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Pakistan

‘Vacate Office in New Delhi’: India asks UNMOGIP, the UN Observer on J&K

Indian Government has asked United Nations Military Observer Group in India and Pakistan (UNMOGIP) to vacate its Government accommodations in New Delhi.

Reacting to this, Pakistan said that such steps would not change the legal status of the Kashmir dispute and that it never accepted Kashmir’s accession to India. It said that as long as the Kashmir dispute is not resolved, the UN Security Council mandate remains.

In response to Pakistan’s statements, India said that it believes in moving forward than looking behind and discussing decade old issues. India clarified that the move on UNMOGIP was consistent with efforts to rationalize the UN body’s presence in India. It said that the measure was in line with India’s long-standing view that UNMOGIP has outlived its relevance.

India believes that the UN body had little significance after India and Pakistan inked the Shimla pact in 1972 on resolving the Kashmir dispute bilaterally. However, UN held that UN Security Council resolution mandates the body to monitor and observe the border and report violations of a cease-fire agreement between India and Pakistan.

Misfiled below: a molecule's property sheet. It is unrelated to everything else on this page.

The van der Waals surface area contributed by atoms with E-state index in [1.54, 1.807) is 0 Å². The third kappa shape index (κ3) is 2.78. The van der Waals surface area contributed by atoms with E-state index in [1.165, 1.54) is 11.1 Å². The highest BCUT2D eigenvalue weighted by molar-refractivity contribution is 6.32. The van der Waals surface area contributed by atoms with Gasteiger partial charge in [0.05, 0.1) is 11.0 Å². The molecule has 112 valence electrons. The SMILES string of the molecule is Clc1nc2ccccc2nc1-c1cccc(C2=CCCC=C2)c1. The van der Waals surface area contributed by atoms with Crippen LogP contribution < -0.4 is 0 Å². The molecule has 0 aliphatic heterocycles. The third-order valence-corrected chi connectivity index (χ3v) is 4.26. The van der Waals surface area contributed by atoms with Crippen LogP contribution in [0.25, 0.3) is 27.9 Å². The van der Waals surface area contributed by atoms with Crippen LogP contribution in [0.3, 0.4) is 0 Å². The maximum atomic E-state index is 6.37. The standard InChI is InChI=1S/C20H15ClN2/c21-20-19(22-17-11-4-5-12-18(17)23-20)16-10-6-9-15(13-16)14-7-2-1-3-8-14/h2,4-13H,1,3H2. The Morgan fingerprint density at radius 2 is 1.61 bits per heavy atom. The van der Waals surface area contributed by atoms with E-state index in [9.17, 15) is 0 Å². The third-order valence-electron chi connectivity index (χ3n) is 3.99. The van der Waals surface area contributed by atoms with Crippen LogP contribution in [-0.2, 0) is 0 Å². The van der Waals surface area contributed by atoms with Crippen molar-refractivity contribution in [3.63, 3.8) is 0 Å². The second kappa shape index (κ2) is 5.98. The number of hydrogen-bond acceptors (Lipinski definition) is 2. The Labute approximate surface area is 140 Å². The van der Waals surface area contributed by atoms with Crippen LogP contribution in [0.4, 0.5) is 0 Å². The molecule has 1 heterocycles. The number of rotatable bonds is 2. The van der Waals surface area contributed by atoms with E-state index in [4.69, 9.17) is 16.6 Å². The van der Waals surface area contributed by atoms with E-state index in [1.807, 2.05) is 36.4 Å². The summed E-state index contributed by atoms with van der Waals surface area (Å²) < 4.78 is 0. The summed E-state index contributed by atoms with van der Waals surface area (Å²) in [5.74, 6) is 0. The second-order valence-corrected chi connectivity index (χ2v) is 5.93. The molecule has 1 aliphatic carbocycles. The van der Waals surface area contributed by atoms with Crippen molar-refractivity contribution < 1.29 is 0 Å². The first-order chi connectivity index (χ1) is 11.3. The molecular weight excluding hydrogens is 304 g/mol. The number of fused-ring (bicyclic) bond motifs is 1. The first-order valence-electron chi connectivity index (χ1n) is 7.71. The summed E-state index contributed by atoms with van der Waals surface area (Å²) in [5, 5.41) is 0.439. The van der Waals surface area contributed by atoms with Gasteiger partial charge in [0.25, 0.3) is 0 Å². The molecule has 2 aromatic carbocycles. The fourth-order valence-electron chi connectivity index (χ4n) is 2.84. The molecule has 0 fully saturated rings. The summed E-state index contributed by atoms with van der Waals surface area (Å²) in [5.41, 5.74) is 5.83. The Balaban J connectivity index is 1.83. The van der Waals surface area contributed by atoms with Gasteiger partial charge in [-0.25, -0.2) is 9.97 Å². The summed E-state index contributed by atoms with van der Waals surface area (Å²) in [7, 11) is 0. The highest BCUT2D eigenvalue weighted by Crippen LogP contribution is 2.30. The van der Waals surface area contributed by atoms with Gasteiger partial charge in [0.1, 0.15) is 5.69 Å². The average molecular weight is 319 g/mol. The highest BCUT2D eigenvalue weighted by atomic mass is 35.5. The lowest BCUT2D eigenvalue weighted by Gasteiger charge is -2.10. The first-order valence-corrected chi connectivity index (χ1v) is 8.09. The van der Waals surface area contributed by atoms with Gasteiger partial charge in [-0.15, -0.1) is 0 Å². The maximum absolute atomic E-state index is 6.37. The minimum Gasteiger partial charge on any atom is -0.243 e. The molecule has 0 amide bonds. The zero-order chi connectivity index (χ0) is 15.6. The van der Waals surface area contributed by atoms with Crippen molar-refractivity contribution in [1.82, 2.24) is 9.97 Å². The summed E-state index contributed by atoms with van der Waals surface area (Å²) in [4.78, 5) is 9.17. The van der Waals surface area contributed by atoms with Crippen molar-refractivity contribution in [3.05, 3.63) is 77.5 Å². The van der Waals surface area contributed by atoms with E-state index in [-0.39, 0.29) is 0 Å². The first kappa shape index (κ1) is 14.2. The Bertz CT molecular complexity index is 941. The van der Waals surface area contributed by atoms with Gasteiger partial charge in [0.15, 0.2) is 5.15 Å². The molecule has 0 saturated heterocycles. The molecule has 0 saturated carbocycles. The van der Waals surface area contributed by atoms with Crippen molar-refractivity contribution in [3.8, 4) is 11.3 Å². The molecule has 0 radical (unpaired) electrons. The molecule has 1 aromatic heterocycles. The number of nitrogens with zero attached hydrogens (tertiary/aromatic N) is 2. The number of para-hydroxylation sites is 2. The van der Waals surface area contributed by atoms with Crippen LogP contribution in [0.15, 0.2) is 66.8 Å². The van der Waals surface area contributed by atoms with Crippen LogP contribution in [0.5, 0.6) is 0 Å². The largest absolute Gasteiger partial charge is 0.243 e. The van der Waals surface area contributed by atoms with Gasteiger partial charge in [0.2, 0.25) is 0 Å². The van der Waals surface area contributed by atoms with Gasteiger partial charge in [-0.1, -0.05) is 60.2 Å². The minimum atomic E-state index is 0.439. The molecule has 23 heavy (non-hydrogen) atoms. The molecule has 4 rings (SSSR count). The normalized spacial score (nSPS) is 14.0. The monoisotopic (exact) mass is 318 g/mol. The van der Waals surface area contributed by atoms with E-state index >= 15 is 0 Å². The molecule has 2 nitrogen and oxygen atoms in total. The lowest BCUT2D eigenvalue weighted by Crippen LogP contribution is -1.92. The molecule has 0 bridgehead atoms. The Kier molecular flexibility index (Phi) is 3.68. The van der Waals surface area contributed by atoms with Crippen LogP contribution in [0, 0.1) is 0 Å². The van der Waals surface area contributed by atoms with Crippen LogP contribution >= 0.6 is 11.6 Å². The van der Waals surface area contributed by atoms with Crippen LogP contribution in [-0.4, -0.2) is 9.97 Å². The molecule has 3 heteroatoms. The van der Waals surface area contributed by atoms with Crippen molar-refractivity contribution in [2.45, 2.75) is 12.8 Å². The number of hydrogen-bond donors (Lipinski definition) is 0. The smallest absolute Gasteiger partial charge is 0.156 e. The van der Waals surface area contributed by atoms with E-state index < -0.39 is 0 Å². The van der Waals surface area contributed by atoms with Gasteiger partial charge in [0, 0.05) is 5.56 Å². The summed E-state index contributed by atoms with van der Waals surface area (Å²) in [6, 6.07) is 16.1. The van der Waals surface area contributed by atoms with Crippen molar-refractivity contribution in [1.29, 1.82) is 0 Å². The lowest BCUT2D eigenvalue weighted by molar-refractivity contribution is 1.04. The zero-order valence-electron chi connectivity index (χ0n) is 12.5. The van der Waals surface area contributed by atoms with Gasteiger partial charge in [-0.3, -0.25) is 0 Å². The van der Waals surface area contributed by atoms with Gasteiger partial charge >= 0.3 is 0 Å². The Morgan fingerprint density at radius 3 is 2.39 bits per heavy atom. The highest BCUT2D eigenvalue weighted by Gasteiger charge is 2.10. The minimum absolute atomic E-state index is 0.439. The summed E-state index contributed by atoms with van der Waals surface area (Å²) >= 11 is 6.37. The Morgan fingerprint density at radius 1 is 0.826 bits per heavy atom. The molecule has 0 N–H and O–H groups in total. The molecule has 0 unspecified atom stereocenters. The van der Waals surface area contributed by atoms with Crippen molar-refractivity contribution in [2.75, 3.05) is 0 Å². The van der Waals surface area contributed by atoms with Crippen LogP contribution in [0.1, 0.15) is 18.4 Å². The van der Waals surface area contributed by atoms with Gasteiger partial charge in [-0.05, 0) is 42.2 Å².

UNMOGIP in India insisted that it will continue its operations in India in line with its original mandate. The body is now searching for new office to rent.

India had provided UNMOGIP a plush accommodation in New Delhi free of charge 40 years ago. The UN body also has offices in Islamabad and Muzaffarabad, the main city in the Pakistan-controlled part of Kashmir.

Pakistan’s approves Protection of Pakistan Bill 2014

Pakistan’s National Assembly passed the Protection of Pakistan Bill (PPB) 2014. The PPB which permits security forces to shoot suspects on sight with the permission of a grade-15 official, will now be valid for a period of 2 years. The bill seeks to “provide for protection against waging of war against Pakistan and the prevention of acts threatening the security of Pakistan”.  It will provide the law enforcement officials with extra powers.